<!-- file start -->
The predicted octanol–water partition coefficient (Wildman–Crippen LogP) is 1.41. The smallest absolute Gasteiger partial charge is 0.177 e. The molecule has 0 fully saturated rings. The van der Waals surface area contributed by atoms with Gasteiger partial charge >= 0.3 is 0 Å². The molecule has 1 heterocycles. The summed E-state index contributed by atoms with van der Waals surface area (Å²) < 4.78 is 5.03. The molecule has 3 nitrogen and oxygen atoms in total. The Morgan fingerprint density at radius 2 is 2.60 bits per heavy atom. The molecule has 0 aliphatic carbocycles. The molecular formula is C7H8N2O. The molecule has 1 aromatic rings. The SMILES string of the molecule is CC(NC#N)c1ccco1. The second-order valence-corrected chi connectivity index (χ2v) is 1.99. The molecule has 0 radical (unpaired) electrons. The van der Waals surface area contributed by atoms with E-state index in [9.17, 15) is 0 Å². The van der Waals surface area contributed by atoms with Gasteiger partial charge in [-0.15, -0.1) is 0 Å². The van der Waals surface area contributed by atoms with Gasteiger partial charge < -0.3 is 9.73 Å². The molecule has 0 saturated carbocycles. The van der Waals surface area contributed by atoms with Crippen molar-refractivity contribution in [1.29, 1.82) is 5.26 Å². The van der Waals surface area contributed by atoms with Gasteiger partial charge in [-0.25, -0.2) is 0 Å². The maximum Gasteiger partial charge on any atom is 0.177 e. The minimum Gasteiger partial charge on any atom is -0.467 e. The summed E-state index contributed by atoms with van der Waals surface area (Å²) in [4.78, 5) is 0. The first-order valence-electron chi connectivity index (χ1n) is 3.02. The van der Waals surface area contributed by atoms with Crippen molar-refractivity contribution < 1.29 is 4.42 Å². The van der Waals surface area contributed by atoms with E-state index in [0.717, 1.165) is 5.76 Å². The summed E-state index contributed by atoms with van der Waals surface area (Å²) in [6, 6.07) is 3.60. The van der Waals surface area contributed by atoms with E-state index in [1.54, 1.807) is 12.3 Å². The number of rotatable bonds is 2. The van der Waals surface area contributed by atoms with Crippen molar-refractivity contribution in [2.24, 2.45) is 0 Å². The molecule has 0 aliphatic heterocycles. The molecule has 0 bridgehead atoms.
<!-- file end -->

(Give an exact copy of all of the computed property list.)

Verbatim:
The predicted octanol–water partition coefficient (Wildman–Crippen LogP) is 1.41. The smallest absolute Gasteiger partial charge is 0.177 e. The molecule has 0 fully saturated rings. The van der Waals surface area contributed by atoms with Gasteiger partial charge >= 0.3 is 0 Å². The molecule has 1 heterocycles. The summed E-state index contributed by atoms with van der Waals surface area (Å²) < 4.78 is 5.03. The molecule has 3 nitrogen and oxygen atoms in total. The Morgan fingerprint density at radius 2 is 2.60 bits per heavy atom. The molecule has 0 aliphatic carbocycles. The molecular formula is C7H8N2O. The molecule has 1 aromatic rings. The SMILES string of the molecule is CC(NC#N)c1ccco1. The second-order valence-corrected chi connectivity index (χ2v) is 1.99. The molecule has 0 radical (unpaired) electrons. The van der Waals surface area contributed by atoms with E-state index in [9.17, 15) is 0 Å². The van der Waals surface area contributed by atoms with Gasteiger partial charge in [-0.15, -0.1) is 0 Å². The van der Waals surface area contributed by atoms with Gasteiger partial charge < -0.3 is 9.73 Å². The molecule has 0 saturated carbocycles. The van der Waals surface area contributed by atoms with Crippen molar-refractivity contribution in [1.29, 1.82) is 5.26 Å². The van der Waals surface area contributed by atoms with Gasteiger partial charge in [-0.25, -0.2) is 0 Å². The maximum Gasteiger partial charge on any atom is 0.177 e. The minimum Gasteiger partial charge on any atom is -0.467 e. The summed E-state index contributed by atoms with van der Waals surface area (Å²) in [4.78, 5) is 0. The first-order valence-electron chi connectivity index (χ1n) is 3.02. The van der Waals surface area contributed by atoms with Crippen molar-refractivity contribution < 1.29 is 4.42 Å². The van der Waals surface area contributed by atoms with E-state index in [0.717, 1.165) is 5.76 Å². The summed E-state index contributed by atoms with van der Waals surface area (Å²) in [6, 6.07) is 3.60. The van der Waals surface area contributed by atoms with E-state index in [1.54, 1.807) is 12.3 Å². The number of rotatable bonds is 2. The van der Waals surface area contributed by atoms with Crippen molar-refractivity contribution in [2.24, 2.45) is 0 Å². The molecule has 0 aliphatic heterocycles. The molecule has 0 bridgehead atoms.